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Blue Collar Book Cellar Review: Last Variety | Entertainment

I’m back in blue, blue jeans. I love bookstores, but my family needs more cash flow, so I go to work. Working with my hands is in my blood. I come from long lines of manual work, from farms to factories to trucks. We all love reading.

My grandmother worked in a glass factory for many years, so the new owner thought she had come to that place. Once upon a time, grandma, mom, uncle, and I all worked in the factory at the same time. We worked in different shifts, different departments, but were all parts of the process.

I was reading a break, often referred to as factory slang, or “Benny.” I read it before the shift. If you were to save someone, it was rude to be late, who wants to go home. So I’m faster so I’m not late and read shortly before the shift. I often joked and read more at the factory than I did as a bookstore.

When I returned to work in September 2021, I started bringing books to work for more than 15 years since my last factory job. The question was “what do you bring?”

People judge you by the books you read. I didn’t want to be too intelligent, too strange, controversial, or too mischievous. Something I could enjoy, but most others could enjoy it as well.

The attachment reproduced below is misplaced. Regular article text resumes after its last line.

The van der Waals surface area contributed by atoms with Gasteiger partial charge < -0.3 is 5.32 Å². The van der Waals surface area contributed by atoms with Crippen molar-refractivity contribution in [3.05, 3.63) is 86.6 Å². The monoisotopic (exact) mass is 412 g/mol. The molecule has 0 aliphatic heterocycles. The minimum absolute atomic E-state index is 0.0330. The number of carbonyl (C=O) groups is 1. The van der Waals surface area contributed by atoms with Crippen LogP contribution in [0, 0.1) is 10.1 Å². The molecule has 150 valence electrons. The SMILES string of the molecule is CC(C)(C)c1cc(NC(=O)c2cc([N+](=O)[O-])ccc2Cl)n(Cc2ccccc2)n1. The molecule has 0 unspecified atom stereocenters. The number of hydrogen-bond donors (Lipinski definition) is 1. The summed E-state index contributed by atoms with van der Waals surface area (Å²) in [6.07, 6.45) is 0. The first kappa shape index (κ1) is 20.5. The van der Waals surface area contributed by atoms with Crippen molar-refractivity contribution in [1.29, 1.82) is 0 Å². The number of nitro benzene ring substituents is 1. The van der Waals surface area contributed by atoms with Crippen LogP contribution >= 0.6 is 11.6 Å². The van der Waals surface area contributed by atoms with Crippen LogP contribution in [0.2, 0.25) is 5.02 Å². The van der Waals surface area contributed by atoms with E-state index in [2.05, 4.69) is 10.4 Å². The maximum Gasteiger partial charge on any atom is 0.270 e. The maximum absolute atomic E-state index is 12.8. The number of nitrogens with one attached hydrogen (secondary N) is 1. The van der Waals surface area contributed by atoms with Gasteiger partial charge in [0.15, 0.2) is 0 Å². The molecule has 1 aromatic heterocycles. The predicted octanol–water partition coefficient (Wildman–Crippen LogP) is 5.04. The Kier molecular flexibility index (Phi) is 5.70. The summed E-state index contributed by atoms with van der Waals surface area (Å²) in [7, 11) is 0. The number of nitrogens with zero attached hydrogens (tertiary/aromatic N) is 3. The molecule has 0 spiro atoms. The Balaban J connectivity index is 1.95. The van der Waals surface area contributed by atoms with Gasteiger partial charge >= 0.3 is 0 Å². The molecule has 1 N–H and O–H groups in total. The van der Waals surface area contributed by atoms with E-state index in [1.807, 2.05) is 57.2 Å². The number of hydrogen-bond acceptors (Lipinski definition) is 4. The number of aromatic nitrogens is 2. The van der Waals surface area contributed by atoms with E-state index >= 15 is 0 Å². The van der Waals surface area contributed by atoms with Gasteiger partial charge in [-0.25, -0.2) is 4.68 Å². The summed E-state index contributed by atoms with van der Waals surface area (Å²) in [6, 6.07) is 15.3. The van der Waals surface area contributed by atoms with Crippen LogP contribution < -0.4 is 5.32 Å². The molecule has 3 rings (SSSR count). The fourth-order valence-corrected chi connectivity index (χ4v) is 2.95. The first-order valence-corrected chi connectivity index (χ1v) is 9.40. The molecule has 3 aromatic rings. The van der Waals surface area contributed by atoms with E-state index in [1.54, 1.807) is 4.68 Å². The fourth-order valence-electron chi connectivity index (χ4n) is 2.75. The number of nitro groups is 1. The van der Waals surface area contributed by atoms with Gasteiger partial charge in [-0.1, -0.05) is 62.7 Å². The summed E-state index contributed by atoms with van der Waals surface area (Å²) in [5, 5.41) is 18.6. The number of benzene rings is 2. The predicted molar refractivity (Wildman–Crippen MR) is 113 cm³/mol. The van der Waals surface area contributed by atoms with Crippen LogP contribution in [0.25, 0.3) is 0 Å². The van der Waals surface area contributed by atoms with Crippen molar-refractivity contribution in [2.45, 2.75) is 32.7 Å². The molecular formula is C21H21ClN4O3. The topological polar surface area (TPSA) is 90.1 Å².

My many years of experience in bookstores are not difficult. This column will give you solid suggestions that you can use for yourself or for the casual readers of your life.

The first book I chose was “Last of the Breed,” written by Louis L’Amour, a storyteller in the western United States. Lamour was my dad’s favorite. I wasn’t a big Western reader, but I remember buying this for my dad on Christmas in the late 80’s. It’s by one of his favorite writers, and I might want to read it too.

I’m glad I got this reissue of this L’Amour Classic that you might have missed. It begins with Major Joe Mack of the US Air Force. His experimental aircraft was forcibly shot down in Soviet Russia. He escapes from prison, but he is in the vastness of Siberia.

Joe Mack needs to get out of the wilderness and survive everything without revealing his presence to those who chase him, including the legendary native tracker. Joe would have to use all his training and the woodwork taught to him by his grandfather.

I loved this book. Written when the Cold War with the Soviet Union was still hot. It’s a simpler time, it’s a simple plot. Joe is in and he has to leave. Do you have him Read a damn book to find out. If you love action, you won’t be disappointed.

Back to work tip: If you don’t have a locker, try wrapping your book in a plastic bag to put it in your lunch box.



Kevin Coolidge is currently a full-time factory worker and part-time bookstore from My Shelf Books & Gifts in Wellsboro, PA. When he’s not working, he writes. He is also a children’s writer and creator of The Totally Ninja Raccoons, a children’s series for reluctant readers. Visit his author’s website. kevincoolidge.org


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Blue Collar Book Cellar Review: Last Variety | Entertainment

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